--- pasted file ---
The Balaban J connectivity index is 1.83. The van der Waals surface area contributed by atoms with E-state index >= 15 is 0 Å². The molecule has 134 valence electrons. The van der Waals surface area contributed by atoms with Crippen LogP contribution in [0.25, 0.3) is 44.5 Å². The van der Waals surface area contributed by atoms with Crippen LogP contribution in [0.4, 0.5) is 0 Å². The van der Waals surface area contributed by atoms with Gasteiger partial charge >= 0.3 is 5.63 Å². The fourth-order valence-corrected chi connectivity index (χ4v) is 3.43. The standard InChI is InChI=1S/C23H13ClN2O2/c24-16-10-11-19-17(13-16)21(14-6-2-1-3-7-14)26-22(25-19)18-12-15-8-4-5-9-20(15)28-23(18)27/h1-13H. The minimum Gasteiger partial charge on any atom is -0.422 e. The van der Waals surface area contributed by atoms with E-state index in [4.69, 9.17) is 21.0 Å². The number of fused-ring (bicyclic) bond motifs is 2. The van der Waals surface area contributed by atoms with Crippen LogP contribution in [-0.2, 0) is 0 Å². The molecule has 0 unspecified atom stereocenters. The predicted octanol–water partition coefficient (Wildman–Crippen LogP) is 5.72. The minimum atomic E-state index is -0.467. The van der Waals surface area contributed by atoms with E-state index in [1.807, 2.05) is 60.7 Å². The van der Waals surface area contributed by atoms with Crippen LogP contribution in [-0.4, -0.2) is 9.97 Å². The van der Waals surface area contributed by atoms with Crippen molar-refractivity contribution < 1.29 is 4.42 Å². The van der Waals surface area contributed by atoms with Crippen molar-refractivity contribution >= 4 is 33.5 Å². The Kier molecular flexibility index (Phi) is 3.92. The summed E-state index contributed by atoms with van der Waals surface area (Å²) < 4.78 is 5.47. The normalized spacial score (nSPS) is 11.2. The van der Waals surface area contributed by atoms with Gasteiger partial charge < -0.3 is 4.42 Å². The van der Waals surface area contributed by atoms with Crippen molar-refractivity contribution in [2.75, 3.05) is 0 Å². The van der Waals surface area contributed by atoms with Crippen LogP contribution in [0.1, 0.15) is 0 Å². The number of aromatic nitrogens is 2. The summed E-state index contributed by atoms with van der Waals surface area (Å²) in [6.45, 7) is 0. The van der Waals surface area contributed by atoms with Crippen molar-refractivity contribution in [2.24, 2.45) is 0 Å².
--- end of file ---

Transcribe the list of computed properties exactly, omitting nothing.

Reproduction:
The Balaban J connectivity index is 1.83. The van der Waals surface area contributed by atoms with E-state index >= 15 is 0 Å². The molecule has 134 valence electrons. The van der Waals surface area contributed by atoms with Crippen LogP contribution in [0.25, 0.3) is 44.5 Å². The van der Waals surface area contributed by atoms with Crippen LogP contribution in [0.4, 0.5) is 0 Å². The van der Waals surface area contributed by atoms with Gasteiger partial charge >= 0.3 is 5.63 Å². The fourth-order valence-corrected chi connectivity index (χ4v) is 3.43. The standard InChI is InChI=1S/C23H13ClN2O2/c24-16-10-11-19-17(13-16)21(14-6-2-1-3-7-14)26-22(25-19)18-12-15-8-4-5-9-20(15)28-23(18)27/h1-13H. The minimum Gasteiger partial charge on any atom is -0.422 e. The van der Waals surface area contributed by atoms with E-state index in [4.69, 9.17) is 21.0 Å². The number of fused-ring (bicyclic) bond motifs is 2. The van der Waals surface area contributed by atoms with Crippen LogP contribution in [-0.2, 0) is 0 Å². The molecule has 0 unspecified atom stereocenters. The predicted octanol–water partition coefficient (Wildman–Crippen LogP) is 5.72. The minimum atomic E-state index is -0.467. The van der Waals surface area contributed by atoms with E-state index in [1.807, 2.05) is 60.7 Å². The van der Waals surface area contributed by atoms with Crippen LogP contribution in [-0.4, -0.2) is 9.97 Å². The van der Waals surface area contributed by atoms with Crippen molar-refractivity contribution < 1.29 is 4.42 Å². The van der Waals surface area contributed by atoms with Crippen molar-refractivity contribution >= 4 is 33.5 Å². The Kier molecular flexibility index (Phi) is 3.92. The summed E-state index contributed by atoms with van der Waals surface area (Å²) < 4.78 is 5.47. The normalized spacial score (nSPS) is 11.2. The van der Waals surface area contributed by atoms with Gasteiger partial charge < -0.3 is 4.42 Å². The van der Waals surface area contributed by atoms with Crippen molar-refractivity contribution in [2.75, 3.05) is 0 Å². The van der Waals surface area contributed by atoms with Crippen LogP contribution in [0.1, 0.15) is 0 Å². The number of aromatic nitrogens is 2. The summed E-state index contributed by atoms with van der Waals surface area (Å²) in [6.45, 7) is 0. The van der Waals surface area contributed by atoms with Crippen molar-refractivity contribution in [2.24, 2.45) is 0 Å².